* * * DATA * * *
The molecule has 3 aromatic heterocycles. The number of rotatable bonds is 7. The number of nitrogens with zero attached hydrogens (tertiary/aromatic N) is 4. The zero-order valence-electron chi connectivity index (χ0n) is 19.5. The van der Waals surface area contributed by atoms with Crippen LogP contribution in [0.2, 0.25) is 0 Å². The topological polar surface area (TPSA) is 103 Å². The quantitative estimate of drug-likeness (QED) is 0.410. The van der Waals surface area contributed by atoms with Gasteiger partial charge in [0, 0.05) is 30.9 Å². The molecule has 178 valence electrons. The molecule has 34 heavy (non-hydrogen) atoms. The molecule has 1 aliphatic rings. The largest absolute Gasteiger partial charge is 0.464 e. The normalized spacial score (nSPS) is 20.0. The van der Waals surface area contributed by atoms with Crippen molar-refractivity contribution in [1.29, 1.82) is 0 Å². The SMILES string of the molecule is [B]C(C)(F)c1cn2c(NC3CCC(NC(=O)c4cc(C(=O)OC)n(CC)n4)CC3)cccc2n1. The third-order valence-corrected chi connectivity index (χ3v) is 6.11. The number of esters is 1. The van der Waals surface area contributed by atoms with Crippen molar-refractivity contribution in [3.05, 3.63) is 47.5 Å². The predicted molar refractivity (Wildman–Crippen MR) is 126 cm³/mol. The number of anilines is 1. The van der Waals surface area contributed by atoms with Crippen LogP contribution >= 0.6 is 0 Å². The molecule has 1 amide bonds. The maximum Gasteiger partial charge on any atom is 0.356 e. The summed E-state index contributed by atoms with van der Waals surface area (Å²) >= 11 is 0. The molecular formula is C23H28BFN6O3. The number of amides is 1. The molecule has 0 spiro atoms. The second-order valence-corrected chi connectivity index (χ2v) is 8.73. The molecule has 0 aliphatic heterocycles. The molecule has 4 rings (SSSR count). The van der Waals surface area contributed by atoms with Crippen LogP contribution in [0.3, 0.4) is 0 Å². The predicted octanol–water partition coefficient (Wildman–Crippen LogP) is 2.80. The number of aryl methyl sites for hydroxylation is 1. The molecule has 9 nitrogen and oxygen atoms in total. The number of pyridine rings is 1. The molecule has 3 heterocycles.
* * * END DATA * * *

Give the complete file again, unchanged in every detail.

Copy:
The molecule has 3 aromatic heterocycles. The number of rotatable bonds is 7. The number of nitrogens with zero attached hydrogens (tertiary/aromatic N) is 4. The zero-order valence-electron chi connectivity index (χ0n) is 19.5. The van der Waals surface area contributed by atoms with Crippen LogP contribution in [0.2, 0.25) is 0 Å². The topological polar surface area (TPSA) is 103 Å². The quantitative estimate of drug-likeness (QED) is 0.410. The van der Waals surface area contributed by atoms with Gasteiger partial charge in [0, 0.05) is 30.9 Å². The molecule has 178 valence electrons. The molecule has 34 heavy (non-hydrogen) atoms. The molecule has 1 aliphatic rings. The largest absolute Gasteiger partial charge is 0.464 e. The normalized spacial score (nSPS) is 20.0. The van der Waals surface area contributed by atoms with Crippen molar-refractivity contribution in [1.29, 1.82) is 0 Å². The SMILES string of the molecule is [B]C(C)(F)c1cn2c(NC3CCC(NC(=O)c4cc(C(=O)OC)n(CC)n4)CC3)cccc2n1. The third-order valence-corrected chi connectivity index (χ3v) is 6.11. The number of esters is 1. The van der Waals surface area contributed by atoms with Crippen molar-refractivity contribution in [3.05, 3.63) is 47.5 Å². The predicted molar refractivity (Wildman–Crippen MR) is 126 cm³/mol. The number of anilines is 1. The van der Waals surface area contributed by atoms with Crippen LogP contribution >= 0.6 is 0 Å². The molecule has 1 amide bonds. The maximum Gasteiger partial charge on any atom is 0.356 e. The summed E-state index contributed by atoms with van der Waals surface area (Å²) >= 11 is 0. The molecular formula is C23H28BFN6O3. The number of amides is 1. The molecule has 0 spiro atoms. The second-order valence-corrected chi connectivity index (χ2v) is 8.73. The molecule has 0 aliphatic heterocycles. The molecule has 4 rings (SSSR count). The van der Waals surface area contributed by atoms with Crippen LogP contribution in [0.3, 0.4) is 0 Å². The predicted octanol–water partition coefficient (Wildman–Crippen LogP) is 2.80. The number of aryl methyl sites for hydroxylation is 1. The molecule has 9 nitrogen and oxygen atoms in total. The number of pyridine rings is 1. The molecule has 3 heterocycles.